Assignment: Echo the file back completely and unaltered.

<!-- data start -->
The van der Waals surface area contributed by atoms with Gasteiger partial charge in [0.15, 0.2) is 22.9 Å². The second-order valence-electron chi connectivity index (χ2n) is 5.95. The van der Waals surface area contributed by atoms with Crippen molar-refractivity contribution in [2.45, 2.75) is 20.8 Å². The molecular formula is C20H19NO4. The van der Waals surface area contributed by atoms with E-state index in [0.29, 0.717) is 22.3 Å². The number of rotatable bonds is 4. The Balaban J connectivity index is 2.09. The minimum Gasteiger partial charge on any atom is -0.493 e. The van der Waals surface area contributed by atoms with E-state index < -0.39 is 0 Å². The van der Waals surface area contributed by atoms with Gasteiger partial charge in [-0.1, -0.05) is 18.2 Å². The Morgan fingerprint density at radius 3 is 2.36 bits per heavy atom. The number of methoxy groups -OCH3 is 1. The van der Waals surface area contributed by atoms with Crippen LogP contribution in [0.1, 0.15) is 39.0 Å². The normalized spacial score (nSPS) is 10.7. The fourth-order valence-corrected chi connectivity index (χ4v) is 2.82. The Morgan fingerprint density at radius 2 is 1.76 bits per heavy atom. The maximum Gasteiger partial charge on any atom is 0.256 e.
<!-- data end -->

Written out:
The van der Waals surface area contributed by atoms with Gasteiger partial charge in [0.15, 0.2) is 22.9 Å². The second-order valence-electron chi connectivity index (χ2n) is 5.95. The van der Waals surface area contributed by atoms with Crippen molar-refractivity contribution in [2.45, 2.75) is 20.8 Å². The molecular formula is C20H19NO4. The van der Waals surface area contributed by atoms with E-state index in [0.29, 0.717) is 22.3 Å². The number of rotatable bonds is 4. The Balaban J connectivity index is 2.09. The minimum Gasteiger partial charge on any atom is -0.493 e. The van der Waals surface area contributed by atoms with E-state index < -0.39 is 0 Å². The van der Waals surface area contributed by atoms with Gasteiger partial charge in [-0.1, -0.05) is 18.2 Å². The Morgan fingerprint density at radius 3 is 2.36 bits per heavy atom. The number of methoxy groups -OCH3 is 1. The van der Waals surface area contributed by atoms with Crippen LogP contribution in [0.1, 0.15) is 39.0 Å². The normalized spacial score (nSPS) is 10.7. The fourth-order valence-corrected chi connectivity index (χ4v) is 2.82. The Morgan fingerprint density at radius 2 is 1.76 bits per heavy atom. The maximum Gasteiger partial charge on any atom is 0.256 e.